How exactly will two-way traffic help Congress "be what it wants to be"? Where are the follow-up questions to these ungrounded opinions?

Businesses have failed downtown for multiple reasons, but one-way traffic is not the prime culprit. What about crime? Homelessness? Parking? Congestion? No downtown convention hotel (for business tourists)? No family destinations (for suburbanites)? Lack of funds for historic preservation? Insufficient investment in downtown arts?

Hopefully, Rio Nuevo will give downtown Tucson the economic and cultural boost that it needs. Can we move beyond rethinking about the redesign of one street and look at the big picture?

Pamela Powers

In Defense of Arizona List

As the chairman of the Arizona List committee and head of the Advisory Council, I want to tell you why I support Arizona List and Pam Sutherland ("The Nature of Support," Currents, Dec. 14).

Arizona List has developed a group of volunteer men and women who are doing incredibly difficult grassroots political work across the state, which I am proud to say is proving to be successful. Pam is a very savvy and knowledgeable political adviser. She has tirelessly traveled around the entire state energizing women, promoting candidates and developing working relationships with other progressive organizations. She knows what is going on in every Arizona district and provides our membership with up-to-date information. Pam is an excellent political strategist and has helped our women candidates develop more successful campaigns and train better staff. She works incredible hours, sometimes seven days a week, to encourage and advise our women running for office.

Our membership is well-informed and sophisticated enough to understand that their dues are helping pay for the political strategy that is developing winning campaigns across our state.

I am concerned that the inspiration for your article came from people who begrudge the success of Arizona List, because they were unfortunately on the losing side of a campaign.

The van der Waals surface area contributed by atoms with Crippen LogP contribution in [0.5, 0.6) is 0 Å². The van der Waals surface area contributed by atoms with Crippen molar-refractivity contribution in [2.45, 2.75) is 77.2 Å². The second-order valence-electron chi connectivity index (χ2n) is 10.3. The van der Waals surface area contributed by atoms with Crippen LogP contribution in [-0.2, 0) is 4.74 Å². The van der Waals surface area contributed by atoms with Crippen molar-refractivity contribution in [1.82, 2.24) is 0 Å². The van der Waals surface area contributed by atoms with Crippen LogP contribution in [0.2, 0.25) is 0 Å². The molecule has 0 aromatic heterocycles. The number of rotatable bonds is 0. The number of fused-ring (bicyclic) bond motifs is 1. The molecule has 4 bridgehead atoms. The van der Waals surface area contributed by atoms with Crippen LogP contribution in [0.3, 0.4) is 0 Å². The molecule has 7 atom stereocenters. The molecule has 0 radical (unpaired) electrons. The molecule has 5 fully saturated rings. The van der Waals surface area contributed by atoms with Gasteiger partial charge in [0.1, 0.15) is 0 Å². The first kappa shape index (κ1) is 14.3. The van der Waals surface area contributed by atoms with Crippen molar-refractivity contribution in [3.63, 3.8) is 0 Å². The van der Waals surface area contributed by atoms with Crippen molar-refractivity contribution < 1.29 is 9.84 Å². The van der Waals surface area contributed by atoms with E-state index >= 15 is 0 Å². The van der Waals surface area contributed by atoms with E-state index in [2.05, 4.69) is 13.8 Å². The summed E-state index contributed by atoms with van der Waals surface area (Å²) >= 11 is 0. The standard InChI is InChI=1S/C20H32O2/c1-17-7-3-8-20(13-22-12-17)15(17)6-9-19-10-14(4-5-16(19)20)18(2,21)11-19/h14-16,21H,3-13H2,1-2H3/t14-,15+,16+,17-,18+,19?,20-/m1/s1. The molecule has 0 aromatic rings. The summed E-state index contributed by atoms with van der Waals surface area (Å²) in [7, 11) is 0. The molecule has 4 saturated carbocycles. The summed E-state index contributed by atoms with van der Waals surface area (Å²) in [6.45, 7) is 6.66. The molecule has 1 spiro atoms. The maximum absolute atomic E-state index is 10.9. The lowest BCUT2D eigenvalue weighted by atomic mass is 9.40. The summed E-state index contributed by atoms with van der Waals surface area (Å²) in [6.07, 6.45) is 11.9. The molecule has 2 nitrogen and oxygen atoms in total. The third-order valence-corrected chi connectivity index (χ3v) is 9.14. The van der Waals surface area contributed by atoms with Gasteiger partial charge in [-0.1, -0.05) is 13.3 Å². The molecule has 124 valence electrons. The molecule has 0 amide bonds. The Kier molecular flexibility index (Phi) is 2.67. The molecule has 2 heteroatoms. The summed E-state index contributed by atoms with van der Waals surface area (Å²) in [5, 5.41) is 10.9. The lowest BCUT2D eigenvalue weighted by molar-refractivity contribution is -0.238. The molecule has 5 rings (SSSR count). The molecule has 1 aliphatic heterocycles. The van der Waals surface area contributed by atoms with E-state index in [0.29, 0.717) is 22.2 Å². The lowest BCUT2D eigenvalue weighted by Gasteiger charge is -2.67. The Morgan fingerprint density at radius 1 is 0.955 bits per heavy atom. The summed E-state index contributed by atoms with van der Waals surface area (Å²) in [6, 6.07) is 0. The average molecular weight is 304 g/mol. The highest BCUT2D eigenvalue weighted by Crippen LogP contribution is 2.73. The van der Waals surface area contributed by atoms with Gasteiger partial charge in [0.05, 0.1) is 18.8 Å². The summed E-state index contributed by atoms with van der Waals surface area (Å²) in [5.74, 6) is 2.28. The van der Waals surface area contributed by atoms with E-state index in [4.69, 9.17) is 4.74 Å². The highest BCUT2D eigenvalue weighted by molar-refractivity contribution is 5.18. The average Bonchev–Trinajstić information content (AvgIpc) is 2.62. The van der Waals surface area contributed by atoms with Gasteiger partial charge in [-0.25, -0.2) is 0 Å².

Pam Grissom

Claim: Danehy's Becoming a Pagan?

After reading Tom Danehy's comedic tyrant on religion, (Dec. 7), I have to give hats off to the guy. I'm sure I'm not alone in saying that he's been slumping in his column these past few weeks, or months, but you've gotta love this column.

Even if you're on the black-and-white side of religion, you can still enjoy the column, as long as you have a sense of humor, which most die-hard Catholics lack. Well done, Danehy, you bald-headed pagan.

Will Butler

DiGiovanna Needs to Stop Liking Movies, Dammit

There are a few additions/corrections to be made to James DiGiovanna's recent take on Apocalypto ("On the Seat's Edge," Cinema, Dec. 14).

While it is true, as James wrote, that Mel Gibson got "actual native people" to play the roles of the Maya, few, if any, of the principal actors have any Maya blood. Apparently, Mayan actors weren't beautiful enough to represent Gibson's idealized image of what the Maya people look like. Instead, North Americans and Mexicans with some native blood were chosen for the main roles. Also, James lauds the cast for performing all the action "while speaking an ancient Mayan language." Speaking? No more than a lost American frat boy with a few memorized phrases "speaks" French or German while drinking his way around Europe. The cast learned the dialogue phonetically. Yes, I'm being picky, but only because I hate it when DiGiovanna likes a movie.

Steven Baird